A bear on cocaine? Terrifying. Only slightly less so? A buff New Zealander covered head-to-toe in black lycra, running around on all fours thanks to custom-made, meter-long aluminum limb extensions to portray a bear on cocaine. But that’s what actor Allan Henry had to do in “Cocaine Bear” to give his fellow performers — playing the humans caught in the crossfire when a bear snorts a bunch of abandoned cocaine — something tangible to react to.
Henry has augmented his work as a stunt performer and actor by embodying creature roles for a decade. “I started working with the movement coach for [the ‘Hobbit’ films] Terry Notary, who’s incredible, and the second unit for ‘The Hobbit’ was also being directed by Andy Serkis. So at the same time when we were doing orcs and goblins and things [that moved as] quadrupeds for ‘The Hobbit,’ Terry and Andy and a group of us would then go across the road to Wētā and work on the ‘Planet of the Apes’ films,” Henry told IndieWire. “That was years and years ago, and it’s kind of been a steady flow of projects that feature this kind of thing, using arm extensions and weird augmentations to your body to get the right shape and the right size and dimensions.”
The affectionately nicknamed “Cokie the Bear” wasn’t created via motion capture in the way that people traditionally think of it. Unlike Serkis’ portrayal of Gollum in the “Lord of the Rings” and “Hobbit” films, Henry did not have tracking markers all over his face for animators to turn into digital muscle movements, but he provided a crucial reference point to create Cokie’s eyeline, physicality, and emotional state.
“I did a lot of the pre-visualization before we went to filming with [Carmelo Leggiero], who was the head animator, and he and I worked together a lot. We all have a shared vocabulary, and Carmelo is very aware of the limitations that, like, you can only push a human body so far, and then the technology has to take over,” Henry said. “I was doing motion capture for the bear once we got back and before we left. But honestly, the artists at Wētā just took the reference that I had and enhanced it and augmented what I was doing. They could see where to put the bear. But my second role was for the performers so that they had, you know, natural and organic timing and reactions and the influence and impetus from something being beside them.”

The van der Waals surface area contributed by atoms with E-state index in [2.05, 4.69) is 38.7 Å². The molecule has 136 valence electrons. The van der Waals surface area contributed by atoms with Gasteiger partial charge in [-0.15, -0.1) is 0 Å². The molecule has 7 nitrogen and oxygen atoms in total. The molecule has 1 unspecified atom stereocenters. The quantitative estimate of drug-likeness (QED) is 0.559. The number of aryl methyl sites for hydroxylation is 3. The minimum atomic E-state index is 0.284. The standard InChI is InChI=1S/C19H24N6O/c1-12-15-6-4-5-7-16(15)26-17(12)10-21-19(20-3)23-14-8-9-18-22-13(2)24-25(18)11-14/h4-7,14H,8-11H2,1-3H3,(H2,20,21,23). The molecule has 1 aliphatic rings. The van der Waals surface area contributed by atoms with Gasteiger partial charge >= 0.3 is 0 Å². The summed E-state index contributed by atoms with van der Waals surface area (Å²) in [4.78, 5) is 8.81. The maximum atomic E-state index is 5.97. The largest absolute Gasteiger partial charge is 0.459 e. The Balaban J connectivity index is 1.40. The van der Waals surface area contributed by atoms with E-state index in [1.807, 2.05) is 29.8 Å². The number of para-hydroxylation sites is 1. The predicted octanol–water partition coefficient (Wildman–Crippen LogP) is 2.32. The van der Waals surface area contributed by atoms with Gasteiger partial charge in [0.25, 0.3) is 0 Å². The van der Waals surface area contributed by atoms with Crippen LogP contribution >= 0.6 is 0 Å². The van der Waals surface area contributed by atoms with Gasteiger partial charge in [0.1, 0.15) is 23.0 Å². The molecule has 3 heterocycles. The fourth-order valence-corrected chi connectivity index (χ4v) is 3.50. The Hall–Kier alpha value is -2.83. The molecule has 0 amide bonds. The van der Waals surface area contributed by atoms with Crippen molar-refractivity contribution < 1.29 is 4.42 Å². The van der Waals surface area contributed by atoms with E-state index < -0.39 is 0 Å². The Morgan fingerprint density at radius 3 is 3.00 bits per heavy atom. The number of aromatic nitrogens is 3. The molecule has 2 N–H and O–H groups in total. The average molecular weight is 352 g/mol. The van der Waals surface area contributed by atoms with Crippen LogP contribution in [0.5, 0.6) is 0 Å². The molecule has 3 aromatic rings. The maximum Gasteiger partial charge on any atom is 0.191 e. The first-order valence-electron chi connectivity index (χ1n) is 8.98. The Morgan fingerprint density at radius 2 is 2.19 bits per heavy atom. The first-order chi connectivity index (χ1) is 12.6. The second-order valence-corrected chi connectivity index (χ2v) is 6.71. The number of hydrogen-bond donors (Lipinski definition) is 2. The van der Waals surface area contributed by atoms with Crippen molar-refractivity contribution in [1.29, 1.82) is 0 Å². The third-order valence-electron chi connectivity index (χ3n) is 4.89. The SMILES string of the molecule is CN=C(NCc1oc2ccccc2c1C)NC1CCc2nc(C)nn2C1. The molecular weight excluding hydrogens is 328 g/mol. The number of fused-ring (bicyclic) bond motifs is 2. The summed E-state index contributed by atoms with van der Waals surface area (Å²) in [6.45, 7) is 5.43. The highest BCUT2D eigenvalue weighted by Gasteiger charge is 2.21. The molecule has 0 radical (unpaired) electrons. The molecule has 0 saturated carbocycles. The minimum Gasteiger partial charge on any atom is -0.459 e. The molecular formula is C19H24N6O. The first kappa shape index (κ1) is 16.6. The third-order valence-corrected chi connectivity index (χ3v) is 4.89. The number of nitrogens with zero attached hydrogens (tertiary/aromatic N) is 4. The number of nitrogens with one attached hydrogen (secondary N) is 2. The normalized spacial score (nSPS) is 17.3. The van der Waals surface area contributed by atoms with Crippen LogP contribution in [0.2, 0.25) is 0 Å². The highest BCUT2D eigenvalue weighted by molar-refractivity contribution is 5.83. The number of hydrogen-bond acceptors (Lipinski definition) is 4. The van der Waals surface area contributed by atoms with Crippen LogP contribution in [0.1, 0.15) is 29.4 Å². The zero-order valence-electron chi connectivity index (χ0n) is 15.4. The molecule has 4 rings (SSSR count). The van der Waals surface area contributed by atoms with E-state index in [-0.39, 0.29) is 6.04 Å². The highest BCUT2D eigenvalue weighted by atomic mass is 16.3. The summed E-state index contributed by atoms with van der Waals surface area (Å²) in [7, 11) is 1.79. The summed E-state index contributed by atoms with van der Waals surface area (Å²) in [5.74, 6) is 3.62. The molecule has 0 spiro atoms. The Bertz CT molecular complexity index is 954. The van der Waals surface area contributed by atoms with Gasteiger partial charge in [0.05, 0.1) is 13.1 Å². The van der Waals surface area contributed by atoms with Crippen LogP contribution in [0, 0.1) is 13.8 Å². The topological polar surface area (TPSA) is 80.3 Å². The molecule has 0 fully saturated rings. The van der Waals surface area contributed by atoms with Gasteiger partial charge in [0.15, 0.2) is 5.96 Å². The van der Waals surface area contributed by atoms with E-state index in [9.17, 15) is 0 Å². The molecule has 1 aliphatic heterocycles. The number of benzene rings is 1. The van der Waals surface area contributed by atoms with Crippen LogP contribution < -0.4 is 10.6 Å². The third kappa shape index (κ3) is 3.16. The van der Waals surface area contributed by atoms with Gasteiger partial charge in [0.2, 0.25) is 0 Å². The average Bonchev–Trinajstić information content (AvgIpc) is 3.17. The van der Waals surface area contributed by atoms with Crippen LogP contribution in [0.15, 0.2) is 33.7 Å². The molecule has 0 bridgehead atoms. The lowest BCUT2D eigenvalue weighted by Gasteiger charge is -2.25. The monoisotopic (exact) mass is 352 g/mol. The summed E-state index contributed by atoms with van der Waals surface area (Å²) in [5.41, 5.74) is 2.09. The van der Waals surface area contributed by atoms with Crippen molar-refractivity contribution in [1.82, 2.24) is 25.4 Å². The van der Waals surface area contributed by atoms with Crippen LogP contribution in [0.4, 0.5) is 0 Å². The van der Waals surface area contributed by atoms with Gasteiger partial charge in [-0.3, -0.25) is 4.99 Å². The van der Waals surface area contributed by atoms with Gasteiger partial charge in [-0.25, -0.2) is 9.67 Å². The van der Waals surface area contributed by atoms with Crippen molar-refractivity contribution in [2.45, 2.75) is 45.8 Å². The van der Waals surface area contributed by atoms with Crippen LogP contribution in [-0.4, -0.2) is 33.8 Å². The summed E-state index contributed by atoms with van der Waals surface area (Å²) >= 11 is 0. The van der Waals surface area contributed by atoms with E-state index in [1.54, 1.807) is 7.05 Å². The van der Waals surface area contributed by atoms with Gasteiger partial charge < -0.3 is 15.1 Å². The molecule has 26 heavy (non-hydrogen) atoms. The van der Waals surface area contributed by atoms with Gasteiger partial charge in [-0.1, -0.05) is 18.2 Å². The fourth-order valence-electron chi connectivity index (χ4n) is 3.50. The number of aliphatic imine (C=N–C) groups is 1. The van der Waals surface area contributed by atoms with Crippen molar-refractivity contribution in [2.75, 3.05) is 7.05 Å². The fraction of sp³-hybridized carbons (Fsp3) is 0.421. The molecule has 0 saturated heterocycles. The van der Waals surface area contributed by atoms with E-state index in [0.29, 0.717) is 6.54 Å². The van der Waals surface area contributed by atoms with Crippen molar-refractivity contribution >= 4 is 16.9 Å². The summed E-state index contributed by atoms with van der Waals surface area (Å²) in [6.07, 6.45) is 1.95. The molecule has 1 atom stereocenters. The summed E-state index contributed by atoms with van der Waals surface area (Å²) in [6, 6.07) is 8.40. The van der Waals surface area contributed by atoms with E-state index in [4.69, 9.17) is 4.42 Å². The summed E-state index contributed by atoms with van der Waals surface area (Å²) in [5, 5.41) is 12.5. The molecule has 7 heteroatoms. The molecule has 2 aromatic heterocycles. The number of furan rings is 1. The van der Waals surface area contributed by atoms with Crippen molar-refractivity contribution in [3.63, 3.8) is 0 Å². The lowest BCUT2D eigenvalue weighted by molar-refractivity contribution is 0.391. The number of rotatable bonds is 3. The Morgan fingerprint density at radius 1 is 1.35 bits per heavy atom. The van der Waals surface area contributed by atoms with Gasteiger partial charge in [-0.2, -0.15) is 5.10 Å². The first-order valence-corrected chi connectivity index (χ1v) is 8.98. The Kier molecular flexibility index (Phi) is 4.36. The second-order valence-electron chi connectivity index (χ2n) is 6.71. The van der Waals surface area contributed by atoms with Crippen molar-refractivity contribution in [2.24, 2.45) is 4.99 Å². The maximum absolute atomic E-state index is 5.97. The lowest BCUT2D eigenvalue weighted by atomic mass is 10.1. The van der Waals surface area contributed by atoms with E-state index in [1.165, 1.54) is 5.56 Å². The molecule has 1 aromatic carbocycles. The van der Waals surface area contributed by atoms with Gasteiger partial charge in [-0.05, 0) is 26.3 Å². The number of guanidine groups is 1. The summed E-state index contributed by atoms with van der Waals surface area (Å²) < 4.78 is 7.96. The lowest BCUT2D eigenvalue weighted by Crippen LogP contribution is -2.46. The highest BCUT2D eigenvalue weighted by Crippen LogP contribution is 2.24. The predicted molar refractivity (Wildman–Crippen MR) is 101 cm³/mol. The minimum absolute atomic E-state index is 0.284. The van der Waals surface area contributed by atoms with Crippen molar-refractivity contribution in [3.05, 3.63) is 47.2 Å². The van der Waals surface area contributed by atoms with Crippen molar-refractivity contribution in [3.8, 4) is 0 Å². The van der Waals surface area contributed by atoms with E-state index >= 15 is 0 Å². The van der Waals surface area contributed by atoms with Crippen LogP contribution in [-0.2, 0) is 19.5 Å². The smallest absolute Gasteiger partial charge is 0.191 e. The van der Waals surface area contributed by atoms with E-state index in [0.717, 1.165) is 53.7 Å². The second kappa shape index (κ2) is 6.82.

Becoming the Cocaine Bear was a blend of the real and the unreal. While Henry watched a lot of nature documentaries to get a sense of the rhythm, breathing, and cadence of a black bear, he also discussed with director Elizabeth Banks how to bring something extra to Cokie. “There were a lot of collaborative conversations with Elizabeth, where she would have an idea about what needs to happen and what Cokie needs to do. Then we would have conversations where she’d be like, ‘But you know what? Cokie’s on cocaine, so she’s going to be faster, she’s going to be stronger, she’s going to be a little more crazy.’ So Elizabeth was trying to find ways of accentuating the power and the kind of danger of this bear so that you could see it was definitely the cocaine that was having the effect on it because you also see the moments where Cokie has small, brief moments of lucidity outside of the rush, and those are those really sweet moments,” Henry said.